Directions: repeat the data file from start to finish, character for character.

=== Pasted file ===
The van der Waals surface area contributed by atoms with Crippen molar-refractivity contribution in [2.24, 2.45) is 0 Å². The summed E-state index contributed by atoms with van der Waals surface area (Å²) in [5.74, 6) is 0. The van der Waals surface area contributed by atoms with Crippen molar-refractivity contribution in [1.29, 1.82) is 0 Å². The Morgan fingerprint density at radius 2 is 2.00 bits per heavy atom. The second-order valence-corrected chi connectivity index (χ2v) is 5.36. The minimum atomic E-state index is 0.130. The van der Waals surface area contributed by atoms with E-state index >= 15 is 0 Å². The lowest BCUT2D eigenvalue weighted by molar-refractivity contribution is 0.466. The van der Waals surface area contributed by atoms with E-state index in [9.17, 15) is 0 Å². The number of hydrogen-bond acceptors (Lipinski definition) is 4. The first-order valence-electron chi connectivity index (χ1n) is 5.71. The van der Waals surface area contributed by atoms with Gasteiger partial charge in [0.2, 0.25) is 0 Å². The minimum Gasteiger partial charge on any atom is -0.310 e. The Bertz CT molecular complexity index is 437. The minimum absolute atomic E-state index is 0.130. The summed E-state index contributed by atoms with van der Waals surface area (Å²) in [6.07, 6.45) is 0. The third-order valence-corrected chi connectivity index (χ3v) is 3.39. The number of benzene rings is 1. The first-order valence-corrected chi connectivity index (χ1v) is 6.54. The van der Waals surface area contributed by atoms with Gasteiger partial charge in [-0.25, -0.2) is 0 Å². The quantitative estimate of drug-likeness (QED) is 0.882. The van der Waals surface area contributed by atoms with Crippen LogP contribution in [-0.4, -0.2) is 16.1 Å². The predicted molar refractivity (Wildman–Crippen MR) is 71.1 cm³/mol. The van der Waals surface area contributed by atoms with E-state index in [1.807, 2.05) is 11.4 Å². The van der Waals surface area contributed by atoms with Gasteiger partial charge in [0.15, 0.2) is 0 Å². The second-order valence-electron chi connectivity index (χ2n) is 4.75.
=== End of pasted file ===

The van der Waals surface area contributed by atoms with Crippen molar-refractivity contribution in [2.24, 2.45) is 0 Å². The summed E-state index contributed by atoms with van der Waals surface area (Å²) in [5.74, 6) is 0. The van der Waals surface area contributed by atoms with Crippen molar-refractivity contribution in [1.29, 1.82) is 0 Å². The Morgan fingerprint density at radius 2 is 2.00 bits per heavy atom. The second-order valence-corrected chi connectivity index (χ2v) is 5.36. The minimum atomic E-state index is 0.130. The van der Waals surface area contributed by atoms with E-state index >= 15 is 0 Å². The lowest BCUT2D eigenvalue weighted by molar-refractivity contribution is 0.466. The van der Waals surface area contributed by atoms with E-state index in [9.17, 15) is 0 Å². The number of hydrogen-bond acceptors (Lipinski definition) is 4. The first-order valence-electron chi connectivity index (χ1n) is 5.71. The van der Waals surface area contributed by atoms with Gasteiger partial charge in [0.2, 0.25) is 0 Å². The minimum Gasteiger partial charge on any atom is -0.310 e. The Bertz CT molecular complexity index is 437. The minimum absolute atomic E-state index is 0.130. The summed E-state index contributed by atoms with van der Waals surface area (Å²) in [6.07, 6.45) is 0. The third-order valence-corrected chi connectivity index (χ3v) is 3.39. The number of benzene rings is 1. The first-order valence-corrected chi connectivity index (χ1v) is 6.54. The van der Waals surface area contributed by atoms with Gasteiger partial charge in [-0.25, -0.2) is 0 Å². The quantitative estimate of drug-likeness (QED) is 0.882. The van der Waals surface area contributed by atoms with Crippen LogP contribution in [-0.4, -0.2) is 16.1 Å². The predicted molar refractivity (Wildman–Crippen MR) is 71.1 cm³/mol. The van der Waals surface area contributed by atoms with E-state index in [1.807, 2.05) is 11.4 Å². The van der Waals surface area contributed by atoms with Gasteiger partial charge in [0.15, 0.2) is 0 Å². The second-order valence-electron chi connectivity index (χ2n) is 4.75.